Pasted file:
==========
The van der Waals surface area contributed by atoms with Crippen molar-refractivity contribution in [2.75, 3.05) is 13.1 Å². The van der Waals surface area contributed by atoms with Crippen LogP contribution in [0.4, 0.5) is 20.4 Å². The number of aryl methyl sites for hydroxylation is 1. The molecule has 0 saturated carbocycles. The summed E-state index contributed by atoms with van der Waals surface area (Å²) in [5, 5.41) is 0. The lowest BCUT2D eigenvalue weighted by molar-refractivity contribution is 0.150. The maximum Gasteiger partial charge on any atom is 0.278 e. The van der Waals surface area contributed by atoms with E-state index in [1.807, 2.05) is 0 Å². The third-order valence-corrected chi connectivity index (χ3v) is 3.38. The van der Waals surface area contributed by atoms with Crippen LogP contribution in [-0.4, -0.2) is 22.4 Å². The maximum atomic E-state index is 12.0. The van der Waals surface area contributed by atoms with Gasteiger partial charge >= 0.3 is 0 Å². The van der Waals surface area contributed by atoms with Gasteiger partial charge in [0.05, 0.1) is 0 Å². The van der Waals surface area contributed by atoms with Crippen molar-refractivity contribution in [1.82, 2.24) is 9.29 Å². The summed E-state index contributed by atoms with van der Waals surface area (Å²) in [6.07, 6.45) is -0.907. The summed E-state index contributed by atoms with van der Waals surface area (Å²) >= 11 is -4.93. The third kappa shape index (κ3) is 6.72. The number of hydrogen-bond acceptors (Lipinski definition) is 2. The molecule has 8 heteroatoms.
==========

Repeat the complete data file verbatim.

The van der Waals surface area contributed by atoms with Crippen molar-refractivity contribution in [2.75, 3.05) is 13.1 Å². The van der Waals surface area contributed by atoms with Crippen LogP contribution in [0.4, 0.5) is 20.4 Å². The number of aryl methyl sites for hydroxylation is 1. The molecule has 0 saturated carbocycles. The summed E-state index contributed by atoms with van der Waals surface area (Å²) in [5, 5.41) is 0. The lowest BCUT2D eigenvalue weighted by molar-refractivity contribution is 0.150. The maximum Gasteiger partial charge on any atom is 0.278 e. The van der Waals surface area contributed by atoms with E-state index in [1.807, 2.05) is 0 Å². The third-order valence-corrected chi connectivity index (χ3v) is 3.38. The van der Waals surface area contributed by atoms with Crippen LogP contribution in [-0.4, -0.2) is 22.4 Å². The maximum atomic E-state index is 12.0. The van der Waals surface area contributed by atoms with Gasteiger partial charge >= 0.3 is 0 Å². The van der Waals surface area contributed by atoms with Gasteiger partial charge in [0.05, 0.1) is 0 Å². The van der Waals surface area contributed by atoms with Crippen molar-refractivity contribution in [1.82, 2.24) is 9.29 Å². The summed E-state index contributed by atoms with van der Waals surface area (Å²) in [6.07, 6.45) is -0.907. The summed E-state index contributed by atoms with van der Waals surface area (Å²) >= 11 is -4.93. The third kappa shape index (κ3) is 6.72. The number of hydrogen-bond acceptors (Lipinski definition) is 2. The molecule has 8 heteroatoms.